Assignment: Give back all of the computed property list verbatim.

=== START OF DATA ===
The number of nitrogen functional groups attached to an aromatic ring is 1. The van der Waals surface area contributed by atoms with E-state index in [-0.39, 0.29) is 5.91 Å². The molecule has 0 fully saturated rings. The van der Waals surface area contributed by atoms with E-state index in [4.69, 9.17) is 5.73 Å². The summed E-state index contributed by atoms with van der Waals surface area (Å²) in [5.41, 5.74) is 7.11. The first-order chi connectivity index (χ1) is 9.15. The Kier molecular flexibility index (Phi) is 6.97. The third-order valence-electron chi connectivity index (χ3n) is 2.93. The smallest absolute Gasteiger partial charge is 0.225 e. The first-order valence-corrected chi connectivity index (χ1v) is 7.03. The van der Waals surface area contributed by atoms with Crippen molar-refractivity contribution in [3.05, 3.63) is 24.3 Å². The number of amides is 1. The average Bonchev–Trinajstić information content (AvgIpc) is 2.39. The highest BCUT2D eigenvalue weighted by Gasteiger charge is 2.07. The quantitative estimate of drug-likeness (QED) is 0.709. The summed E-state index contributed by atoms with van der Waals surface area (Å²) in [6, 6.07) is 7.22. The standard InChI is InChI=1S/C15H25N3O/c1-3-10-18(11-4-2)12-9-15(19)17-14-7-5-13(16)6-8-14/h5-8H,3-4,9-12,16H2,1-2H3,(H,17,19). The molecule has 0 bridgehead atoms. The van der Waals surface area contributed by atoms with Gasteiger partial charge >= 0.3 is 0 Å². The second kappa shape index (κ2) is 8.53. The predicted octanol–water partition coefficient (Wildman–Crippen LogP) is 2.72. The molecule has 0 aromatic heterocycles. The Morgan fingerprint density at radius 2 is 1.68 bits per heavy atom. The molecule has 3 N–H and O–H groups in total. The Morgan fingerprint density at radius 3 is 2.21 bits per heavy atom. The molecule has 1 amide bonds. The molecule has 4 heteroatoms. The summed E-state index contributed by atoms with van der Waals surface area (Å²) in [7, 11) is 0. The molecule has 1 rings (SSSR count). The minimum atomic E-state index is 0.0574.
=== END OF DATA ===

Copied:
The number of nitrogen functional groups attached to an aromatic ring is 1. The van der Waals surface area contributed by atoms with E-state index in [-0.39, 0.29) is 5.91 Å². The molecule has 0 fully saturated rings. The van der Waals surface area contributed by atoms with E-state index in [4.69, 9.17) is 5.73 Å². The summed E-state index contributed by atoms with van der Waals surface area (Å²) in [5.41, 5.74) is 7.11. The first-order chi connectivity index (χ1) is 9.15. The Kier molecular flexibility index (Phi) is 6.97. The third-order valence-electron chi connectivity index (χ3n) is 2.93. The smallest absolute Gasteiger partial charge is 0.225 e. The first-order valence-corrected chi connectivity index (χ1v) is 7.03. The van der Waals surface area contributed by atoms with Crippen molar-refractivity contribution in [3.05, 3.63) is 24.3 Å². The number of amides is 1. The average Bonchev–Trinajstić information content (AvgIpc) is 2.39. The highest BCUT2D eigenvalue weighted by Gasteiger charge is 2.07. The quantitative estimate of drug-likeness (QED) is 0.709. The summed E-state index contributed by atoms with van der Waals surface area (Å²) in [6, 6.07) is 7.22. The standard InChI is InChI=1S/C15H25N3O/c1-3-10-18(11-4-2)12-9-15(19)17-14-7-5-13(16)6-8-14/h5-8H,3-4,9-12,16H2,1-2H3,(H,17,19). The molecule has 0 bridgehead atoms. The van der Waals surface area contributed by atoms with Gasteiger partial charge >= 0.3 is 0 Å². The second kappa shape index (κ2) is 8.53. The predicted octanol–water partition coefficient (Wildman–Crippen LogP) is 2.72. The molecule has 0 aromatic heterocycles. The Morgan fingerprint density at radius 2 is 1.68 bits per heavy atom. The molecule has 3 N–H and O–H groups in total. The Morgan fingerprint density at radius 3 is 2.21 bits per heavy atom. The molecule has 1 amide bonds. The molecule has 4 heteroatoms. The summed E-state index contributed by atoms with van der Waals surface area (Å²) in [7, 11) is 0. The molecule has 1 rings (SSSR count). The minimum atomic E-state index is 0.0574.